St Patrick’s well is located close to the village of Marlfield, a few miles outside of the town of Clonmel. It is well is signposted and can be accessed from the Cahir to Clonmel road and from the Marlfield village.
St Patrick’s well is located beside a stream at the base of a limestone cliff. This is a really lovely peaceful spot. As well as being a place of pilgrimage (excuse the pun) it is also a focal point on hot sunny days for families and children who come here to hang out and paddle in the icy waters of the man-made pond beside the well. I had hoped to write a post about the well for St Patrick’s day but unfortunately the time just got away from me, so better late then never.
To access the well you climb down modern steps built into the side the cliff face. The steps provide a great vantage point for views of the site.
At the bottom of the steps there is a large statue of St Patrick who gazes serenely across at the holy well.
People often leave votive offerings at the statue and on the day I visited there was a large rosary beads draped around the statue’s neck and children’s shoes and a candle at the base.
The rest of the site consists of a bubbling spring well defined by a tear shaped stone walls whose waters flow through a small stone channel which in turn flows into a large man-made pond.
The water flows through two long hallowed-out granite water spouts. Conn Manning (2007, 13) has identified the stones as flumes from an early medieval horizontal mill.
The water that fills the well comes from an underground stream and the force of the water is very strong and would have been sufficient to power a mill without a need of a millpond (Manning 2007, 13). Perhaps the well had a more practical function before becoming a place of devotion.
The water from the well flows through the flumes and through a modern stone lined channel which flows into a large pond. At the centre of the pond is a small undecorated early medieval stone cross .
Beside the large pond are the ruins of a small church of late medieval date. This may have been used as a parish church in medieval times and appears to have been used as a place of worship until the 18th century. The building is rectangular in plan and built of limestone rubble. The exterior has been re-pointed and the building has undergone restoration in modern times. The church and the well belonged to the nearby Cistercian abbey of Inishlounaght. The abbey was founded in the 12th century by Donal O’Brien the King of Munster and dedicated to the Blessed Virgin. The abbey no longer survives but its site is located at the first fruits Church of Ireland on the banks of the Suir in Marlfield village.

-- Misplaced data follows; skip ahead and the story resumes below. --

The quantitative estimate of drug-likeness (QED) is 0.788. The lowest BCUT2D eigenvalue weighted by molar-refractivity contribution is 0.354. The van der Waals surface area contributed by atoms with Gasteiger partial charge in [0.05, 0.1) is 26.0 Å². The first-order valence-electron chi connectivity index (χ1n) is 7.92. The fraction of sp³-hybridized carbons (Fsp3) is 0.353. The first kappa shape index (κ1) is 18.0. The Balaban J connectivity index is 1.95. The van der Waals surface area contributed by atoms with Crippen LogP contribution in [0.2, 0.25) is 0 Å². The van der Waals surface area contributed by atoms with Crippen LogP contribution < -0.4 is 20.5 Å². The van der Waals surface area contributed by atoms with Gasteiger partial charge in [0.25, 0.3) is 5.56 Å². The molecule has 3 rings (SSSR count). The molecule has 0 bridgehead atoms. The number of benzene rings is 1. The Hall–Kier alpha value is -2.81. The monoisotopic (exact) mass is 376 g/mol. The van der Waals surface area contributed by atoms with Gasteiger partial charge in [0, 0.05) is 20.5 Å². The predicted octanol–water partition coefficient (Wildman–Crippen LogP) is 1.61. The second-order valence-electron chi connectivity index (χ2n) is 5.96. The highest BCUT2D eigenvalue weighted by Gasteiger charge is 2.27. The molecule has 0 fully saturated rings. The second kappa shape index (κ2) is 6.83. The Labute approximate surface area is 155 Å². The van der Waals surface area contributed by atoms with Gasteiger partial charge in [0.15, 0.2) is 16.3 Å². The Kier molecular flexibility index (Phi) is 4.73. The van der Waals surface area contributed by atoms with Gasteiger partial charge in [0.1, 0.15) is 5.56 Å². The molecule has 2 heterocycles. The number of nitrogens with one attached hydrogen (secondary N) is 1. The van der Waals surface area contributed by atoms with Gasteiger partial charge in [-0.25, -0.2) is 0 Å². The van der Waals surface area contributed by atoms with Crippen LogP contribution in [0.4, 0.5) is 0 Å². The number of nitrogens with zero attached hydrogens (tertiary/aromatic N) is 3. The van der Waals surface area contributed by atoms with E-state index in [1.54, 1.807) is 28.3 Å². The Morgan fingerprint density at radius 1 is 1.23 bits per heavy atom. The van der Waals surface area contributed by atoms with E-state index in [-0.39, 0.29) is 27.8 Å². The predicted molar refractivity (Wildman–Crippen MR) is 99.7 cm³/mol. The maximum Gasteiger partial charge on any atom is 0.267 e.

The church is entered through a doorway with hooded moulding in the west gable, which has been rebuilt in modern times.
Within the church there is a late medieval alter tomb which came originally from the White Mortuary Chapel in St Mary’s church in Clonmel. The tomb was brought here following the demolition of the chapel in 1805.
Incorporated into the east gable are a number of architectural fragments such as window heads which came from the abbey of Inishlounaght and also an armorial plaque .
The Landscape of the Well in the 19th and early 20th century
The landscape we see today at St Patrick well is a relatively new creation and has changed drastically in the last 50 years or so.
In 1914 Power described the well as a
great basin filled to the brim with bubbling crystal water.., close by it in the march is a stunted, rude and early celtic cross which marks a penitential station.
Early 20th century images of the well suggest it was originally surrounded by a low circular enclosing wall with a large ash tree growing out of the side of the well. The site had a rather beautiful wild and natural appearance but would have been marshy underfoot.